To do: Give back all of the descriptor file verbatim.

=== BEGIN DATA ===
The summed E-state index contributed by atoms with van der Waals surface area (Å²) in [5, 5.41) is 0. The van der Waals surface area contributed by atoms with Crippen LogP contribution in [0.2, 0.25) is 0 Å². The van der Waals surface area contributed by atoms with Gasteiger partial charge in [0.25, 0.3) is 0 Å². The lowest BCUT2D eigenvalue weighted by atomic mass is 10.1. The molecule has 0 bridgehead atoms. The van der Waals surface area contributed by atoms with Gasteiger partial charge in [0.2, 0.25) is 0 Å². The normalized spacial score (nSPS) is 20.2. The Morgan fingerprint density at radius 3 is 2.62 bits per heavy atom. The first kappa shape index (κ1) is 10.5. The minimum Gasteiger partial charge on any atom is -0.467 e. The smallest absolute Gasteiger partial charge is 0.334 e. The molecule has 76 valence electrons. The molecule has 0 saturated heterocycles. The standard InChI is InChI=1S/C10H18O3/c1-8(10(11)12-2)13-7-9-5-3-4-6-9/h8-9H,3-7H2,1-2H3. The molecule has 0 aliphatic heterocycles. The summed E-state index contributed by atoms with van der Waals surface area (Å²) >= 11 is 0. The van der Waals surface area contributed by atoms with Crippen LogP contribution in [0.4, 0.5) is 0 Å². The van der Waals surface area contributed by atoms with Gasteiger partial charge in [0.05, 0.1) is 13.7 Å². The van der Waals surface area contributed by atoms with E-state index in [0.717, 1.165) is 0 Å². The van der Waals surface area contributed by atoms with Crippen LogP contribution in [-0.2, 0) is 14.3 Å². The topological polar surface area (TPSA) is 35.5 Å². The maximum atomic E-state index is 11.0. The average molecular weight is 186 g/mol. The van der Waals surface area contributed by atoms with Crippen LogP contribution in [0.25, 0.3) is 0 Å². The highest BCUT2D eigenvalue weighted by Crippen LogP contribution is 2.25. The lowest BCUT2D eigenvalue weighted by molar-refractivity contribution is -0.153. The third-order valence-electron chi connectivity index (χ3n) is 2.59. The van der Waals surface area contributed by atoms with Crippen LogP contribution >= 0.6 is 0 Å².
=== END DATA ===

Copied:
The summed E-state index contributed by atoms with van der Waals surface area (Å²) in [5, 5.41) is 0. The van der Waals surface area contributed by atoms with Crippen LogP contribution in [0.2, 0.25) is 0 Å². The van der Waals surface area contributed by atoms with Gasteiger partial charge in [0.25, 0.3) is 0 Å². The lowest BCUT2D eigenvalue weighted by atomic mass is 10.1. The molecule has 0 bridgehead atoms. The van der Waals surface area contributed by atoms with Gasteiger partial charge in [0.2, 0.25) is 0 Å². The normalized spacial score (nSPS) is 20.2. The Morgan fingerprint density at radius 3 is 2.62 bits per heavy atom. The first kappa shape index (κ1) is 10.5. The minimum Gasteiger partial charge on any atom is -0.467 e. The smallest absolute Gasteiger partial charge is 0.334 e. The molecule has 76 valence electrons. The molecule has 0 saturated heterocycles. The standard InChI is InChI=1S/C10H18O3/c1-8(10(11)12-2)13-7-9-5-3-4-6-9/h8-9H,3-7H2,1-2H3. The molecule has 0 aliphatic heterocycles. The summed E-state index contributed by atoms with van der Waals surface area (Å²) >= 11 is 0. The van der Waals surface area contributed by atoms with Crippen LogP contribution in [0.4, 0.5) is 0 Å². The van der Waals surface area contributed by atoms with Gasteiger partial charge in [0.05, 0.1) is 13.7 Å². The van der Waals surface area contributed by atoms with E-state index in [0.717, 1.165) is 0 Å². The van der Waals surface area contributed by atoms with Crippen LogP contribution in [-0.2, 0) is 14.3 Å². The topological polar surface area (TPSA) is 35.5 Å². The maximum atomic E-state index is 11.0. The average molecular weight is 186 g/mol. The van der Waals surface area contributed by atoms with Crippen LogP contribution in [0.25, 0.3) is 0 Å². The highest BCUT2D eigenvalue weighted by Crippen LogP contribution is 2.25. The lowest BCUT2D eigenvalue weighted by molar-refractivity contribution is -0.153. The third-order valence-electron chi connectivity index (χ3n) is 2.59. The van der Waals surface area contributed by atoms with Crippen LogP contribution >= 0.6 is 0 Å².